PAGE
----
How the government is performing against its own decision deadlines

Outgoing housing secretary Sajid Javid has struggled to meet the three-month deadline for decisions on called-in applications and recovered appeals. Mark Wilding looks at the reasons behind the delays.

Former housing secretary Sajid Javid
Former housing secretary Sajid Javid

In March 2016, in what turned out to be his final Budget announcement, chancellor George Osborne left a parting gift for developers. He promised a new statutory deadline for ministerial decisions on called-in applications or recovered appeals to be determined within three months. After all, housing delivery was now a major priority in Whitehall – the last thing ministers wanted was to be seen as a drag on delivery.

The intention, Osborne said, was "to prevent time delays on decisions on infrastructure, housing and regeneration projects". Two years on, his pledge seems all but forgotten. Meeting it requires the secretary of state to make all decisions within three months of receiving the inspector’s report, a detail confirmed by the government shortly after the former chancellor made his announcement. The Ministry of Housing, Communities and Local Government (MHCLG) publishes all decisions on called-in applications and recovered appeals made by the secretary of state on its website.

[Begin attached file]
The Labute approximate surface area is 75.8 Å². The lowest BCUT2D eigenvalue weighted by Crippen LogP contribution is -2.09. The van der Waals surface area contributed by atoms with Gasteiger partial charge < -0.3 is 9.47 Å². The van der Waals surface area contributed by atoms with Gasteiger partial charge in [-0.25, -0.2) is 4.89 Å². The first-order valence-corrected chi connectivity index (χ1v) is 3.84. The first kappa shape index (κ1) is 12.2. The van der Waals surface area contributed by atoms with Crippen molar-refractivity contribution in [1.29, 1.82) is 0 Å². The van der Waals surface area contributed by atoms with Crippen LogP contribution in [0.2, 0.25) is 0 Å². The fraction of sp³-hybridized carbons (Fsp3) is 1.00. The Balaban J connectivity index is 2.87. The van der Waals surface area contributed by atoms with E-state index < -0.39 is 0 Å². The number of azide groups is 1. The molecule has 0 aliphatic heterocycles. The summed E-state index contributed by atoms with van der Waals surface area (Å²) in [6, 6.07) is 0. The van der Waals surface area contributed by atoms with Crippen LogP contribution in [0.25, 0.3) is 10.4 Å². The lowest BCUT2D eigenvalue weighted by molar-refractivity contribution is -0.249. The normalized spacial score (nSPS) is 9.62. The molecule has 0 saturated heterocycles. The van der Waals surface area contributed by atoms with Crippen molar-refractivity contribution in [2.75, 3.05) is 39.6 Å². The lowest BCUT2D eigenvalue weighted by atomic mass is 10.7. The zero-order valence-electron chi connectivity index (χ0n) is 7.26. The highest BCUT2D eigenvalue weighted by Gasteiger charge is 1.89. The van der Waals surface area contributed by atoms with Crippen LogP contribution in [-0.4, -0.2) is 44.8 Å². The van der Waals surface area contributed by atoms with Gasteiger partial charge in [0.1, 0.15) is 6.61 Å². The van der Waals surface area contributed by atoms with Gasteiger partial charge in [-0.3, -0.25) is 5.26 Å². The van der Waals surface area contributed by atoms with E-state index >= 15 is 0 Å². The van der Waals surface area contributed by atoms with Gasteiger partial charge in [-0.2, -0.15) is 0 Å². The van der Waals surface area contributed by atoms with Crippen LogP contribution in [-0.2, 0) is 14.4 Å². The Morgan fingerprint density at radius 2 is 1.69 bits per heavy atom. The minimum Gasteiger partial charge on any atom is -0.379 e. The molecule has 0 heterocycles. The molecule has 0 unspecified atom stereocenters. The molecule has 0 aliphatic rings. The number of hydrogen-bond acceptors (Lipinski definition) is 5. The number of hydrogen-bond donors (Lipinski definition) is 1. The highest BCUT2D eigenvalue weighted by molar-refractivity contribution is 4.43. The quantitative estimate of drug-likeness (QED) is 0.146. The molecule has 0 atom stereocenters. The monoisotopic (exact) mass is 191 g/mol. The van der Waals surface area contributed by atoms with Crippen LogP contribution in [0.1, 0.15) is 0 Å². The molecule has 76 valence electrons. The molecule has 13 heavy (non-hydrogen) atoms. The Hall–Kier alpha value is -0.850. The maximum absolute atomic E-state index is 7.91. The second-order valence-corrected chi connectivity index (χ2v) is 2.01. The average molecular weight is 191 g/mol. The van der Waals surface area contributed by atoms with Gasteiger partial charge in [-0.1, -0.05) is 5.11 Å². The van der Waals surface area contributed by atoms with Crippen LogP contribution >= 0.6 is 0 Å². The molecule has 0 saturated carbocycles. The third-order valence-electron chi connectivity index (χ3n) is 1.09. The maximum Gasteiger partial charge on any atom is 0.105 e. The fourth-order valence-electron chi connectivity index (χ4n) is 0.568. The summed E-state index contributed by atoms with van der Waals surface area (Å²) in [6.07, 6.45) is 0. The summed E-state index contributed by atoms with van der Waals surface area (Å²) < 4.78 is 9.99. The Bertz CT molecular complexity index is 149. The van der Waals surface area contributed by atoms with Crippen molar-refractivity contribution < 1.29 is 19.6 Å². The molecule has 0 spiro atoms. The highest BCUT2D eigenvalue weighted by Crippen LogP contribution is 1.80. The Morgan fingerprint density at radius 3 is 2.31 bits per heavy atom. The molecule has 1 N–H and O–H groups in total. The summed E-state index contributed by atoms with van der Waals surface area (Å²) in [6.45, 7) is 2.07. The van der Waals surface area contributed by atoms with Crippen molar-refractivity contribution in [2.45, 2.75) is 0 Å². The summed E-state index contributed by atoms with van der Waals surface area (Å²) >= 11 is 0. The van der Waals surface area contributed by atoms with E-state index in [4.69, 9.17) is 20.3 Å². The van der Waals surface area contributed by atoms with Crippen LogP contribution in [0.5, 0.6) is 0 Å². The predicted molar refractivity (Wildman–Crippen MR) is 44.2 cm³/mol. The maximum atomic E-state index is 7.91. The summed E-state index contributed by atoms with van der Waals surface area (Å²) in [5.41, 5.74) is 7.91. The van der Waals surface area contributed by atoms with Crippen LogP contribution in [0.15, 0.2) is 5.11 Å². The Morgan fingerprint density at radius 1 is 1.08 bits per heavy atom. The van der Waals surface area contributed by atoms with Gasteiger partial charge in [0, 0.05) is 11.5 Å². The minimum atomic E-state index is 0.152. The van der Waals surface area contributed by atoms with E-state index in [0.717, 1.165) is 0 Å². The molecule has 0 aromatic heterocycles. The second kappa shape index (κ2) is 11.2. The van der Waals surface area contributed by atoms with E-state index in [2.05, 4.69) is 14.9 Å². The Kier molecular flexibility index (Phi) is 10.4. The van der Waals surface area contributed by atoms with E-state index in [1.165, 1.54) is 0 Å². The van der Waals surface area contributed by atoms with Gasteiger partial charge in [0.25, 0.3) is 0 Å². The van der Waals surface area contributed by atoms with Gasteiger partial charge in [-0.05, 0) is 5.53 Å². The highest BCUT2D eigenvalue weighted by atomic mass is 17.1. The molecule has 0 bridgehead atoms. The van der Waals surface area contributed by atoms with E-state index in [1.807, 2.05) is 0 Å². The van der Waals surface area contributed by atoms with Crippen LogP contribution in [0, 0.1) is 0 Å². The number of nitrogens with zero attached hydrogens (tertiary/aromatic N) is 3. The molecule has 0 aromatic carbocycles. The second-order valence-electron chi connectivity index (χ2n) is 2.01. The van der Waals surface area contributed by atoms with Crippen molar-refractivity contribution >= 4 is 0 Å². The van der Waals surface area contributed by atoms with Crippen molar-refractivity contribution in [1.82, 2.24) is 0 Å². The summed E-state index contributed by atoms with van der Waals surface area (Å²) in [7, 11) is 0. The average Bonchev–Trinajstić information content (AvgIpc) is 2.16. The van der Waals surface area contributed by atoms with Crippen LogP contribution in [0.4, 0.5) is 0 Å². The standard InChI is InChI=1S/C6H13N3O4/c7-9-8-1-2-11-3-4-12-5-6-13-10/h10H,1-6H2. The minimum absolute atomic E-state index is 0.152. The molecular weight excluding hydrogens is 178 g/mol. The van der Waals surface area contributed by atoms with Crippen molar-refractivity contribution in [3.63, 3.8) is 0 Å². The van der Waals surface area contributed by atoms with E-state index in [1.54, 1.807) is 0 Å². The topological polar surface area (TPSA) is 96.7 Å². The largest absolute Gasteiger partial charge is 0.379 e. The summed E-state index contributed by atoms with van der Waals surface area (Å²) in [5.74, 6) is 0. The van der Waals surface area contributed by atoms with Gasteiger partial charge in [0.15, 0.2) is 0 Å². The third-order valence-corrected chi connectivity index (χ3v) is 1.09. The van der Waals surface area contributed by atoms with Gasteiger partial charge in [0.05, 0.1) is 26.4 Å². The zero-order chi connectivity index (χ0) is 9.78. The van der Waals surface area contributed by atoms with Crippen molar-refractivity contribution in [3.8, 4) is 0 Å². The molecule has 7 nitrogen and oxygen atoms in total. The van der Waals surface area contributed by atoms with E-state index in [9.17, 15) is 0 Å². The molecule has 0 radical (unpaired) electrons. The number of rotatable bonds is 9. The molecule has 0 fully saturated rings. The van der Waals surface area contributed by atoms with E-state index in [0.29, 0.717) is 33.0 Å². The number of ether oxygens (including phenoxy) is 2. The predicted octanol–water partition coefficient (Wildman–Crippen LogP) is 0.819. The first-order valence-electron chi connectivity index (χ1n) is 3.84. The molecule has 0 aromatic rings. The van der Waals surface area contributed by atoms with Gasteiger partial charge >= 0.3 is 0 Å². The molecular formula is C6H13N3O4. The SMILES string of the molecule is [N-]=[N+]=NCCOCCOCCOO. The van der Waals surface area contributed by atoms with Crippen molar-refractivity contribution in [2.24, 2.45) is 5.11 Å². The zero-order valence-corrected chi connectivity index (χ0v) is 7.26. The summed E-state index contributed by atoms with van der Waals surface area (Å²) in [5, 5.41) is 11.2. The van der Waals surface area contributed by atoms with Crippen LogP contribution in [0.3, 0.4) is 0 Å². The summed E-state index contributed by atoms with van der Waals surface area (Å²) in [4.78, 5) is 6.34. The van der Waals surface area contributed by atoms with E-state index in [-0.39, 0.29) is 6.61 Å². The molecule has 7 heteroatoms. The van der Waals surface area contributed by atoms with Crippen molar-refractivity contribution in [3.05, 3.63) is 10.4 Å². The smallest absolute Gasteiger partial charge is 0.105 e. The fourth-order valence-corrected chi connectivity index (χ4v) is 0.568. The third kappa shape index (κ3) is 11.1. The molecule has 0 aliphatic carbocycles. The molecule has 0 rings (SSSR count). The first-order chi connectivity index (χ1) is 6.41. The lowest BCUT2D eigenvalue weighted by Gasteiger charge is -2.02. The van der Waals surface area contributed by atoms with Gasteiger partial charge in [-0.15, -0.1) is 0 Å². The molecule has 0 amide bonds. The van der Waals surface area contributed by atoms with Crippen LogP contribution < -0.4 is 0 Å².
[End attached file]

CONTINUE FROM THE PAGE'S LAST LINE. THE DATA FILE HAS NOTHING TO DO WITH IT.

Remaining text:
In the 2017/18 financial year, there were 69 such decisions. But analysis by Planning reveals that the secretary of state made a decision within three months of receiving an inspector’s report on just five occasions, a success rate of seven per cent. Our analysis shows that none of the 11 call-in decisions listed by the MHCLG as published in the year to 31 March met the three-month timetable.

Kathryn Ventham, a partner at consultancy Barton Willmore, says the three-month deadline has never carried any significant weight. "I don’t think I’ve ever had a recovered or called-in decision within those timescales," she says. "We had one through recently that arrived 18 months after it was recovered by the secretary of state."



However, when Planning presented the findings of our research to the MHCLG, a spokesman said that officials "do not recognise these figures". He pointed to previously published statistics indicating that 51 per cent of planning decisions subject to statutory deadlines issued by the secretary of state in the 2016/17 financial year were determined on time. Provisional calculations indicate that the vast majority of such decisions published in 2017/18 were made within the deadline, he added.